Years Say it there is very little reason to spend a ton of money on a TV. Most screens are so good and so cheap that you just don’t need to spend more than $ 1,000 to have a great viewing experience.
Vizio’s latest $ 500 Dolby Atmos sound system does the same with surround sound. The M-Series 5.1.2 does everything I want, from the rumble of seats from the shooting of John Wick to the whistling of the engine behind my head during Formula 1 racing, but it costs much less than most competitors.
If you’ve been dreaming of a theatrical experience at home, but are nervous about the space it will occupy and the holiday fund going bankrupt, this is a great solution. If you don’t spend nights and weekends browsing the r / hometheatre subdivision or buying 4K Blu-ray discs, this $ 500 system is probably all you need.
The atmosphere does not abound
Don’t get me wrong: I adore Dolby’s immersive, object-based audio technology just as much as I adore the next audio nerd. But finding shows mixed in Atmos or DTS: X is harder than you think. Apart from domestic shows on Netflix and Amazon Prime, very little content is mixed using the height channels available for streaming on most Atmos systems, which extend the listening plane from horizontal to vertical for sound effects like rain or wind.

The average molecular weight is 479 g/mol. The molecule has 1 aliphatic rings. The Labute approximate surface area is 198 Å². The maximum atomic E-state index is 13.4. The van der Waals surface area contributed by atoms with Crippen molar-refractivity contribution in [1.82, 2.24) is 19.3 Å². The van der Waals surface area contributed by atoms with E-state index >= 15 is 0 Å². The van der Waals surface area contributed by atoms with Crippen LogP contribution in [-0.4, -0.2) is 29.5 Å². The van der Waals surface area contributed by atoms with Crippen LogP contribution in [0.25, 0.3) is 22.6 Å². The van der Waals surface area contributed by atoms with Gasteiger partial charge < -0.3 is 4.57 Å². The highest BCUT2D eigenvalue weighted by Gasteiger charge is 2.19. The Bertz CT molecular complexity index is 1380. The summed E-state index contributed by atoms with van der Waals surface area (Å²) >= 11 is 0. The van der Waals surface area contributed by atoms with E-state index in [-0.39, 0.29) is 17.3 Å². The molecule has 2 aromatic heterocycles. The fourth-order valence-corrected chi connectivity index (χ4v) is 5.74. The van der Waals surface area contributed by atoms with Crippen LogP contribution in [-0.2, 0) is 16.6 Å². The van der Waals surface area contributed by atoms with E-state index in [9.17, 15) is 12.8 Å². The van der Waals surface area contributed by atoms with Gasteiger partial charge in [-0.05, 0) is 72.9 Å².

Instead, most surround sound comes in 5.1 format, making the compact Atmos 5.1.2 setting ideal for the vast majority of us. The main bar has a traditional center, right and left channel, but Vizio has packed a few loud speakers when playing Atmos content. Because the height channels come from the front, the rear circles can be lighter and smaller, making them easier to set up. I really like this hybrid setting. You can hear the content of Atmos when it is available, but it is not a central part of the design setting.
Speaking of central subjects, there’s a reason why I haven’t mentioned aesthetics so far. The bar is a black, fabric-wrapped rectangle that fits perfectly under Visio’s new 55-inch M-Series model (shocking!), And the rear circles are equally indescribable. The only special design element is that they sit on the hips, in a hot-dog style, on the rear speaker stands.
The connected subwoofer is a small cube that you can put anywhere, but which I considered most effective next to my mail order couch. It acts as a hub for rear speakers that get their signal from the woofer via a pair of proprietary audio cables. The thin black cables won’t be long enough for the largest living rooms, but they worked well in my medium-sized testing room and I like that they are thin enough to fit under the carpet. You won’t have to spend a ton of time looking for an easy way to hide them if you hate cables.
At the top of the bar are five raised buttons that allow you to turn things on, change inputs, pair with Bluetooth, and adjust the volume. It has two HDMI inputs, although only one eARC port to connect to a TV.
Here’s where I’d usually start talking about how to set up the remote control or customize it. But to be honest, I never touched it. The EARC connection allowed me to adjust the volume and turn off the tape with the TV remote control, otherwise I just used the buttons on the tape. I never unpacked the remote control. He is still sitting, without batteries, in a box.